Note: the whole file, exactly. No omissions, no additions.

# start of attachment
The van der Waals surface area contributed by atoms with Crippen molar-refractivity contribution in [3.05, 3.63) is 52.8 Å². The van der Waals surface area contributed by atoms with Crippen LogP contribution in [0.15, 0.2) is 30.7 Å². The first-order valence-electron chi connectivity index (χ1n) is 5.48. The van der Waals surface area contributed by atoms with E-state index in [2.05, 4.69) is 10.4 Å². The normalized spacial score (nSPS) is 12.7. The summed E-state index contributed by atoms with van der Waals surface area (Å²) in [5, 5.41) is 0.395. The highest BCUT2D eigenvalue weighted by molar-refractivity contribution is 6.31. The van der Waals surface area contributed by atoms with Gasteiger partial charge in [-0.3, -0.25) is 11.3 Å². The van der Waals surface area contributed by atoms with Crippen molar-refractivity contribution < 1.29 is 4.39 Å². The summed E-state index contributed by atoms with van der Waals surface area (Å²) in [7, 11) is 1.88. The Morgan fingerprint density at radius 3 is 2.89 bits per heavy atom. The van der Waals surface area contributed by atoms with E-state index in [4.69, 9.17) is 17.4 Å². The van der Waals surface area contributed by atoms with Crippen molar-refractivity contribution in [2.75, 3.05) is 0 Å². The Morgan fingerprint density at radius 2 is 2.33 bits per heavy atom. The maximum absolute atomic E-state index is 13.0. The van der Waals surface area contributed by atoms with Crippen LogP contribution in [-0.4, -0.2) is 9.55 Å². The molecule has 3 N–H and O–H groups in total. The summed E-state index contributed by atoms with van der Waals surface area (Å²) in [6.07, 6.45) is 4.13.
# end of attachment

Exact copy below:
The van der Waals surface area contributed by atoms with Crippen molar-refractivity contribution in [3.05, 3.63) is 52.8 Å². The van der Waals surface area contributed by atoms with Crippen LogP contribution in [0.15, 0.2) is 30.7 Å². The first-order valence-electron chi connectivity index (χ1n) is 5.48. The van der Waals surface area contributed by atoms with E-state index in [2.05, 4.69) is 10.4 Å². The normalized spacial score (nSPS) is 12.7. The summed E-state index contributed by atoms with van der Waals surface area (Å²) in [5, 5.41) is 0.395. The highest BCUT2D eigenvalue weighted by molar-refractivity contribution is 6.31. The van der Waals surface area contributed by atoms with Gasteiger partial charge in [-0.3, -0.25) is 11.3 Å². The van der Waals surface area contributed by atoms with Crippen molar-refractivity contribution < 1.29 is 4.39 Å². The summed E-state index contributed by atoms with van der Waals surface area (Å²) in [7, 11) is 1.88. The Morgan fingerprint density at radius 3 is 2.89 bits per heavy atom. The van der Waals surface area contributed by atoms with E-state index in [4.69, 9.17) is 17.4 Å². The van der Waals surface area contributed by atoms with Crippen molar-refractivity contribution in [2.75, 3.05) is 0 Å². The Morgan fingerprint density at radius 2 is 2.33 bits per heavy atom. The maximum absolute atomic E-state index is 13.0. The van der Waals surface area contributed by atoms with Crippen LogP contribution in [-0.4, -0.2) is 9.55 Å². The molecule has 3 N–H and O–H groups in total. The summed E-state index contributed by atoms with van der Waals surface area (Å²) in [6.07, 6.45) is 4.13.